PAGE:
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Original Pandora's Box play to debut at WSU

Selkies and mermaids and dragons, oh my! This semester, the theater department is performing the new mythological play “Of Myth and Mud,” a retelling of the Greek myth of Pandora’s Box.

Of Myth and Mud 02
(Source: Christine Denniston) Niki Waite stars in “Of Myth and Mud,” an original play based on the myth of Pandora’s Box.

This year, Weber State University’s drama department is doing a season of original works, which is “pretty rare for a university to do,” said Jenny Kokai, professor of theater and director for “Of Myth and Mud.”

“A lot of times in universities, we read Shakespeare, a bunch of historical things, and we don’t always pay attention to what’s happening that’s new,” Kokai said.

“Of Myth and Mud” features a twist in the plot that mimics the original myth.

“In this version, instead of evils coming out, it’s little vignettes, little mini-plays about unicorns and phoenixes, selkies and mermaids,” Kokai said. “Pandora learns about the things that you experience in life, good and bad, from the stories of these creatures, and what they experience . . . Pandora sees all of this and is overwhelmed by all the things you have to experience in life. Just like in the myth, the last thing that comes out of the box is hope. The idea of the play is there are good things and bad things in life, but that hope is what keeps you going.”

Catherine Zublin, a professor of theater and the costume designer for “Of Myth and Mud,” said that when Kokai came to her last year with this semester’s productions, she knew she could not allow the opportunity to design for this production slip by. As Zublin has been working on the different costumes, she has pulled influence from many different sources, including haute couture designers. For example, the costume for the dragon was inspired by a Dior dress Zublin saw several seasons ago.

“(The dress) wasn’t made by only me; in fact, I had a lot of people help me with the stitching,” Zublin said. “It doesn’t look like a dragon, but it’s supposed to reference a dragon.”

One thing Zublin said she loves about this show is the fact that it features many female leads, something she is personally passionate about.

“I really want good roles for actresses,” Zublin said. “Some seasons are really heavily male. You do Shakespeare and there are two women in the entire cast. We have a lot of really talented women in this department, so I thought it was an awesome opportunity for them to shine in leading roles.”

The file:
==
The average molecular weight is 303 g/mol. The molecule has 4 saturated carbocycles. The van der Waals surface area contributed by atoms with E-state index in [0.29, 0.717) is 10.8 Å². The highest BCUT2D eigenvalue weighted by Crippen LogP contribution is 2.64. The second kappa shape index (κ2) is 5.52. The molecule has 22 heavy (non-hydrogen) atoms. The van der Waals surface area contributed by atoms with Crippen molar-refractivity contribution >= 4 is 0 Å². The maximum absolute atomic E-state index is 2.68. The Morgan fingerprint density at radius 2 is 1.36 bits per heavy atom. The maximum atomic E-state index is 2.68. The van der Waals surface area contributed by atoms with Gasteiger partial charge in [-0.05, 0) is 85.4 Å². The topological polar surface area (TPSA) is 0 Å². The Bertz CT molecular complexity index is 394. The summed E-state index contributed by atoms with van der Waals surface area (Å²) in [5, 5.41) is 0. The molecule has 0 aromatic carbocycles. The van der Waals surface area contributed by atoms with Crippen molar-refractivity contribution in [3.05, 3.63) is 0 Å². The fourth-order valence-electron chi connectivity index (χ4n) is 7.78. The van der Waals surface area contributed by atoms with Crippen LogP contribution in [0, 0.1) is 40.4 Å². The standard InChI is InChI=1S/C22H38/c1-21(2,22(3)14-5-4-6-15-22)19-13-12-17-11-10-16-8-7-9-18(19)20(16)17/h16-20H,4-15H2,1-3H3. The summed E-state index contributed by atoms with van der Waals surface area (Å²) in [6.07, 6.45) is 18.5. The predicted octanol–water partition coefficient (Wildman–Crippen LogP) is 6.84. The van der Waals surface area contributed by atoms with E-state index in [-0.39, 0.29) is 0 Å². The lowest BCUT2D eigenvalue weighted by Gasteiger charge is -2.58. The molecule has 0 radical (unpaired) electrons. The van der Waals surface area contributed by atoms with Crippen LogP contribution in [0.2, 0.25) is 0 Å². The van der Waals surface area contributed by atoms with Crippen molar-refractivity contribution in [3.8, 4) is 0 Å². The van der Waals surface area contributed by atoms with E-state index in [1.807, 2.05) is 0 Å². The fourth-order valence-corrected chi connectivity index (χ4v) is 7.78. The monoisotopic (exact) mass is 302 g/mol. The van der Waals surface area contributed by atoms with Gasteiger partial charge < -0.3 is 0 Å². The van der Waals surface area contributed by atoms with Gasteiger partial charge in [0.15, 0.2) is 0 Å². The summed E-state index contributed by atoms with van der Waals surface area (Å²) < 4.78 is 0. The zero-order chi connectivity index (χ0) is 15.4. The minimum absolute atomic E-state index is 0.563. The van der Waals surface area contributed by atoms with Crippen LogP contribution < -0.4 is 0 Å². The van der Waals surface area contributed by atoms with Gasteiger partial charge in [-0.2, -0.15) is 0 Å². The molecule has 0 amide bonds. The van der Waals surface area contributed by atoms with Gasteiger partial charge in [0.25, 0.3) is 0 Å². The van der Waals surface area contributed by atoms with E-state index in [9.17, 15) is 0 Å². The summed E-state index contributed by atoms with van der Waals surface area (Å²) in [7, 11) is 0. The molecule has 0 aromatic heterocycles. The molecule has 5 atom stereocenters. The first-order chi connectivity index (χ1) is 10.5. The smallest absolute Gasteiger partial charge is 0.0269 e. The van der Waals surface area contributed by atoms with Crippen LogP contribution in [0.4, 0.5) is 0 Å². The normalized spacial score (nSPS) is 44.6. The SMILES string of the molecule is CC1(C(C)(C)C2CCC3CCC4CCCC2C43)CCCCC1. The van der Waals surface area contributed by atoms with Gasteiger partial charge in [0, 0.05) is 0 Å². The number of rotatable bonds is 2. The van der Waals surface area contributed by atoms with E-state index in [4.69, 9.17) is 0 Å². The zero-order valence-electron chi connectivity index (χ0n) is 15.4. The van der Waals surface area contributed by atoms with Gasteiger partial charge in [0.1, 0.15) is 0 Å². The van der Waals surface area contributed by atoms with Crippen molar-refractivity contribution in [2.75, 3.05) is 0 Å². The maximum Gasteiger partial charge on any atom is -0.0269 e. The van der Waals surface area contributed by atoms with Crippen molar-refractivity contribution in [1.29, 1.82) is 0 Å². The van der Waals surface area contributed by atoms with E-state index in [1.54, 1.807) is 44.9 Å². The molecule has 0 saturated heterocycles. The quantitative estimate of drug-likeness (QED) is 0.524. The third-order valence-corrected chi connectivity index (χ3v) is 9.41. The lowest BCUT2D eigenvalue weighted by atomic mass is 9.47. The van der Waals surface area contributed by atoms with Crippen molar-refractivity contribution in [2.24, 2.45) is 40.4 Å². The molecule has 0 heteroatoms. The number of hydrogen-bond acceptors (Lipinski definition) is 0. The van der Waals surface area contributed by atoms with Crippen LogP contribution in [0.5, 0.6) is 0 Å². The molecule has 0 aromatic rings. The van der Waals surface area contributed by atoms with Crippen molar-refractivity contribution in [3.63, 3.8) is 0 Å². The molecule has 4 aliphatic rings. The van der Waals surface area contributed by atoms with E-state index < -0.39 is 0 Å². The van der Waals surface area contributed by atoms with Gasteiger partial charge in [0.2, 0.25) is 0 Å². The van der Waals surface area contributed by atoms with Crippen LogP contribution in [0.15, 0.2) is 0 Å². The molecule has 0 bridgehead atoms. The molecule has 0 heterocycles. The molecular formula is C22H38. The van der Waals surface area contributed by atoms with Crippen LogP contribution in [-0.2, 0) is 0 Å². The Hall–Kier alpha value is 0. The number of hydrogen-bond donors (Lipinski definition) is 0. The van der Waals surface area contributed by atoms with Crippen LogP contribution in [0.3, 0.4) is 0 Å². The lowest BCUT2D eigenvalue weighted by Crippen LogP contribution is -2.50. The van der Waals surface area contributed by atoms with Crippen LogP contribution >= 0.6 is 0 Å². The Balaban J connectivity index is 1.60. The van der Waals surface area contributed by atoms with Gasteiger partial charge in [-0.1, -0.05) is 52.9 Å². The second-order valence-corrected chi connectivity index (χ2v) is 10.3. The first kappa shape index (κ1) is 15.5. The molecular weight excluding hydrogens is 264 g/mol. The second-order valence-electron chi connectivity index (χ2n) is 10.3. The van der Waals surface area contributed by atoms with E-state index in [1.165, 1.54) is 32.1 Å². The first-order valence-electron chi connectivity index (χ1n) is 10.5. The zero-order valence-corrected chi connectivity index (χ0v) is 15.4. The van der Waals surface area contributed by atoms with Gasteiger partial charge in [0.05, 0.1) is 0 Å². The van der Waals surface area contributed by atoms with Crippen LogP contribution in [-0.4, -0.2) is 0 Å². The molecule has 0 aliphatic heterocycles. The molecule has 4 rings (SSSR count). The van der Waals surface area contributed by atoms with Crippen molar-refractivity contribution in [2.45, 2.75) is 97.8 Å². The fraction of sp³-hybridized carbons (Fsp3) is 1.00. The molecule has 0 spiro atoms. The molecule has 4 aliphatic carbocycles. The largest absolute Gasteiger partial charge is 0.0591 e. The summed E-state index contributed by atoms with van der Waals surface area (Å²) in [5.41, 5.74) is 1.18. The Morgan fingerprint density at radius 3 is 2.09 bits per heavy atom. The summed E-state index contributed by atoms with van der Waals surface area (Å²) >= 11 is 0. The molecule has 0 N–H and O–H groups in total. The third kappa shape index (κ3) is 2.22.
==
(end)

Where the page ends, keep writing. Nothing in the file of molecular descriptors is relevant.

Both Zublin and Kokai suggested that audience members arrive early to the production so they can read the provided information about the myth of Pandora’s Box and the production. Kokai and Zublin agreed that being familiar with the original myth will help audience members enjoy the production as much as possible.

“It’s not a literal script,” Kokai said. “For example, the unicorns don’t have horns. We’ve done a lot of stuff with our design elements to hopefully mitigate some of the confusion. We have a student dramaturge attached to our production, and she has created a kind of educational packet that has information about the mythology. One of the things it has is an overview of all the creatures and what they mean and where they come from.”

Karrie Randall, a junior in costume design, collaborated with Zublin on the costume design and helped create some of the costume pieces used in the production. Randall said she easily found inspiration for “Of Myth and Mud” in unexpected places.

“The hair and makeup and the costumes are just crazy,” she said. “We get to go outside of the normal makeup. We get to do really crazy, avant-garde stuff with bright colors and lots of glitter and things like that. You don’t get to normally do that in a lot of productions.”

Tickets for “Of Myth and Mud” can be purchased online at or from the main office in the Val A. Browning Center. “Of Myth and Mud” will be performed Nov. 8-9, 12-16 at 7:30 p.m., with a matinee at 2 p.m. on Nov. 16, in the Eccles Theater.

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